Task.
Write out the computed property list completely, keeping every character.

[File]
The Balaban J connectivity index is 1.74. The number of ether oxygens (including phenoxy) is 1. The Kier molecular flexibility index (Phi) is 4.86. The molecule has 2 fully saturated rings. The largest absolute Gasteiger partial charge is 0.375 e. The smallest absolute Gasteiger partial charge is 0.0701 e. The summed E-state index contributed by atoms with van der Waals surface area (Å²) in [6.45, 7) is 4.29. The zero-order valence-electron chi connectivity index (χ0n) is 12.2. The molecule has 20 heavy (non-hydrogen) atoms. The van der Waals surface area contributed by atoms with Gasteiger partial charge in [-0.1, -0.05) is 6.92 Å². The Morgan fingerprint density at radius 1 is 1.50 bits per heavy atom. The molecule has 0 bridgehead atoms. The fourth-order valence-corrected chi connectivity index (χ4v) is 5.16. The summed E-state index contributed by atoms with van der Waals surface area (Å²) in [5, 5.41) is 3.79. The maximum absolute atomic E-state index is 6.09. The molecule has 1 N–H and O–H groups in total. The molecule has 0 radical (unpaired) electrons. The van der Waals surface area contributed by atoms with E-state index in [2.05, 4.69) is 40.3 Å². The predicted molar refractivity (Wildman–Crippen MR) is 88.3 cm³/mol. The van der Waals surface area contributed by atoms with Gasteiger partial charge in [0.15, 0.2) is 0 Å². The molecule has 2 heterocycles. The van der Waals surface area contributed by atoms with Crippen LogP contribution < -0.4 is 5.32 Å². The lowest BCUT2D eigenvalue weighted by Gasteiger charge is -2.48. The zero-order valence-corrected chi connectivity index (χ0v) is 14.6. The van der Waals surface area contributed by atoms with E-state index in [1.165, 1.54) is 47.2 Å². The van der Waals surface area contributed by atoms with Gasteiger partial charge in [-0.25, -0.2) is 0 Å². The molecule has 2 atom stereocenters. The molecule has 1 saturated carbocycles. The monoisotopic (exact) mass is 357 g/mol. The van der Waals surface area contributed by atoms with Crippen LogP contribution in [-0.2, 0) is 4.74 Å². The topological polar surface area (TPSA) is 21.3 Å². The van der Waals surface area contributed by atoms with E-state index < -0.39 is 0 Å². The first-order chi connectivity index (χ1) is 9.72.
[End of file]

The Balaban J connectivity index is 1.74. The number of ether oxygens (including phenoxy) is 1. The Kier molecular flexibility index (Phi) is 4.86. The molecule has 2 fully saturated rings. The largest absolute Gasteiger partial charge is 0.375 e. The smallest absolute Gasteiger partial charge is 0.0701 e. The summed E-state index contributed by atoms with van der Waals surface area (Å²) in [6.45, 7) is 4.29. The zero-order valence-electron chi connectivity index (χ0n) is 12.2. The molecule has 20 heavy (non-hydrogen) atoms. The van der Waals surface area contributed by atoms with Gasteiger partial charge in [-0.1, -0.05) is 6.92 Å². The Morgan fingerprint density at radius 1 is 1.50 bits per heavy atom. The molecule has 0 bridgehead atoms. The fourth-order valence-corrected chi connectivity index (χ4v) is 5.16. The summed E-state index contributed by atoms with van der Waals surface area (Å²) in [5, 5.41) is 3.79. The maximum absolute atomic E-state index is 6.09. The molecule has 1 N–H and O–H groups in total. The molecule has 0 radical (unpaired) electrons. The van der Waals surface area contributed by atoms with E-state index in [2.05, 4.69) is 40.3 Å². The predicted molar refractivity (Wildman–Crippen MR) is 88.3 cm³/mol. The van der Waals surface area contributed by atoms with Gasteiger partial charge in [0.15, 0.2) is 0 Å². The molecule has 2 heterocycles. The van der Waals surface area contributed by atoms with Crippen LogP contribution < -0.4 is 5.32 Å². The lowest BCUT2D eigenvalue weighted by Gasteiger charge is -2.48. The zero-order valence-corrected chi connectivity index (χ0v) is 14.6. The van der Waals surface area contributed by atoms with E-state index in [1.165, 1.54) is 47.2 Å². The van der Waals surface area contributed by atoms with Gasteiger partial charge in [-0.25, -0.2) is 0 Å². The molecule has 2 atom stereocenters. The molecule has 1 saturated carbocycles. The monoisotopic (exact) mass is 357 g/mol. The van der Waals surface area contributed by atoms with Crippen LogP contribution in [-0.2, 0) is 4.74 Å². The topological polar surface area (TPSA) is 21.3 Å². The van der Waals surface area contributed by atoms with E-state index < -0.39 is 0 Å². The first-order chi connectivity index (χ1) is 9.72.